In The Fortunes of Nigel, Sir Walter Scott surpasses even his former efforts to introduce dozens of characters and plots into one novel. Although the multiplicity of people and events and the use of Scottish dialect may make this novel a difficult one for some readers, the reward in the end is worth the effort. This novel is an exciting tale of intrigue and mystery, one of the great adventure stories in the language. As is also common in stories by Scott, the novel takes much of its romantic atmosphere and dramatic vigor from the author’s use of many characters drawn from the lower levels of society. To balance these, Scott also presents in the figure of James I, king of England and Scotland, his finest historical portrait.
Since most of Scott’s important work was completed in the first twenty-five years of the nineteenth century, he is often considered part of the Romantic literary movement. Rebelling against the formalism of the eighteenth century, this literary impulse advocated the natural expression of feelings, the value of nature against artifice, and the possibilities of life beyond the strict confines of rationalism. The diverse intellectual and literary trends within the Romantic movement make the classification of most authors problematic; there was a coherent movement, however, and it did stand for certain modes of expression and ideas.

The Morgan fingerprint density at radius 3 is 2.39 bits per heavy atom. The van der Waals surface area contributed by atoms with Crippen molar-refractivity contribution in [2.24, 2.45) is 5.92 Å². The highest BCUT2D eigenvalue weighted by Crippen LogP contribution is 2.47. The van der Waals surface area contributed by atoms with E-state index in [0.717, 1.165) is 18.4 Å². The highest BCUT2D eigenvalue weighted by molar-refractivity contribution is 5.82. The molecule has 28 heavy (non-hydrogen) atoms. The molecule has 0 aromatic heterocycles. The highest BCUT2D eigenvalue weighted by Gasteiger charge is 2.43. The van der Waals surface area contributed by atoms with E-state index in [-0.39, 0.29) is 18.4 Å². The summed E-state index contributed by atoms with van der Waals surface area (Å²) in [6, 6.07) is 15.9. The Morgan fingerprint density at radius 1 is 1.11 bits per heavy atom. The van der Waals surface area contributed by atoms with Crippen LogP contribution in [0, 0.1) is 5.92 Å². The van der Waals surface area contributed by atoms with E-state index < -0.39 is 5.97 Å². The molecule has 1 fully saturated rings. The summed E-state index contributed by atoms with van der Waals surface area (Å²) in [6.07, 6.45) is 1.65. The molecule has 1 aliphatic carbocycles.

Clearly, many of the features of Scott’s novels and of The Fortunes of Nigel can be considered Romantic. Although he did not always succeed, he was interested in preserving and presenting the rhythms of the natural speech of his countrymen. His willingness to portray all the ranks of society, the loosely knit structure of the novel, the use of the past, the idealization of women, the intense sentiments—all these can be taken as Romantic features in Scott’s work in general and in The Fortunes of Nigel in particular. At the same time, however, principles of rationalism, neoclassicism, and literary realism are clearly apparent in The Fortunes of Nigel. First, in the “Introductory Epistle” Scott attached to his novel, there is a defensive essay (written, significantly, in the form of a dialogue) that supports the didactic views of the literature of neoclassicism.
In fact, Scott’s work stands at one of those junctures in the history of literature where various traditions meet, in mixtures of unpredictable and varying quality, only to separate again as historical and literary circumstances change; it can be said that realists and Romantics may claim Scott with justification. Alexandre Dumas, père, and James Fenimore Cooper were profoundly influenced by him, but so were Honoré de Balzac and Leo Tolstoy. In short, whatever the value of Scott’s novels (and there has been much disagreement on that score), Scott is a seminal figure in literary history. Therefore, The Fortunes of Nigel can be judged not only as a historical novel but as a...
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